Change happens

1 min read

I read with delight that Paul Reeves of Cambridge proposes a 'can-do' attitude. I am a very 'can-do' person, and wish that the world were truly inhabited by many more 'can-do' people.

I applaud Reeves's assertion that more engineers with a positive approach to issues will make a make a positive difference, however leadership and lack of cynicism are missing from the mix.

In the 'can-do' vein, there is an excellent opportunity to charge the electric transport of the future from the variable and intermittent wind power of today. There is an even brighter and smarter method that uses a proportion of the stored energy in the cars on charge as an enormous store that can be called on at times of peak demand — an excellent demonstration of what can be done.

However — and here is the crux of the matter — both of these actions change the environment. The building of wind turbines, and the extension of the grid will all require energy. The manufacture of the batteries and chargers, the rare earth metals, and so on, all require energy. As noted in another correspondent's letter, we do not get something for nothing.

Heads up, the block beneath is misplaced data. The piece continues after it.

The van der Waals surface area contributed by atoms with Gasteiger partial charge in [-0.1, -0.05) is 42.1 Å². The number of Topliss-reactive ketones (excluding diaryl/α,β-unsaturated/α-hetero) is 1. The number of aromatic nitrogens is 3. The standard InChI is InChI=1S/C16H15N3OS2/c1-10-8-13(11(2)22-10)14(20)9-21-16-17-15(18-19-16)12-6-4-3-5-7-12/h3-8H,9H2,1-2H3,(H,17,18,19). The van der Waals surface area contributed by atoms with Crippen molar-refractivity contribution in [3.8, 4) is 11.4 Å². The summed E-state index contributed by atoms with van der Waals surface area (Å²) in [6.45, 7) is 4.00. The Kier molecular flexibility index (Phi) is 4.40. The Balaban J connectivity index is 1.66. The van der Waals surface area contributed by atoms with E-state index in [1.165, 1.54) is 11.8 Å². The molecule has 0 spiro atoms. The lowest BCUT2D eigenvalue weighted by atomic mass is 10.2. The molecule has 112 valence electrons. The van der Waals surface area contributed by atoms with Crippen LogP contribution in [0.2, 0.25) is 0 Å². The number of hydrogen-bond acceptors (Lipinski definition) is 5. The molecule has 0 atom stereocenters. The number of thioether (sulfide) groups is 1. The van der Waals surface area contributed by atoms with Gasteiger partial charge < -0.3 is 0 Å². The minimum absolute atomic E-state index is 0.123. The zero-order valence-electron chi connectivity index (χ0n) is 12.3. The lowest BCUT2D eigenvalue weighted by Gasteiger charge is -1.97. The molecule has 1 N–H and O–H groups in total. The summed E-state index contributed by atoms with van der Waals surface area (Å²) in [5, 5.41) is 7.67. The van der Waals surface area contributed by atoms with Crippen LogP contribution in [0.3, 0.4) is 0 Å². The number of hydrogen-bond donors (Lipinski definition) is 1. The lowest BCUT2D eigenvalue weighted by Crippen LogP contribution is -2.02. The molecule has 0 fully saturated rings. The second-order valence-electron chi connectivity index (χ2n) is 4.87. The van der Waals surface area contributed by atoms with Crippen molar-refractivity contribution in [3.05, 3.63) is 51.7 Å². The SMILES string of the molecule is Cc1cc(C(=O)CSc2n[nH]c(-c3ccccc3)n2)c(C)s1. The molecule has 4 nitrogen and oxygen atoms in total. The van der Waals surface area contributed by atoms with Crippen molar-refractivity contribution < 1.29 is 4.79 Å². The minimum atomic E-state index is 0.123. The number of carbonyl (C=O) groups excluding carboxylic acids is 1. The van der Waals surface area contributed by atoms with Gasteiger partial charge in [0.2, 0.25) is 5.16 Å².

I agree with Reeves; essentially there is hope — we have the skills, and there are the resources to make a difference. However, in the long term, things will change. Even the human race is not capable of keeping the planet just as it is. A major volcanic eruption, a new ice age, or — heaven forefend — a period of intense warming will all change the planet, and the humans that survive.

As a final point, on the whole planet it is only humans that are a universal consumer, and only humans that believe that it is our right to inhabit, in comfort, all reaches of the globe.

Not despondent, nor a nay sayer, it is my firm belief that the human race will survive. Perhaps it would have been more accurate to say that climate change and conservation (of all aspects) are mutually exclusive, but that seems self evident.

Howard Bradfield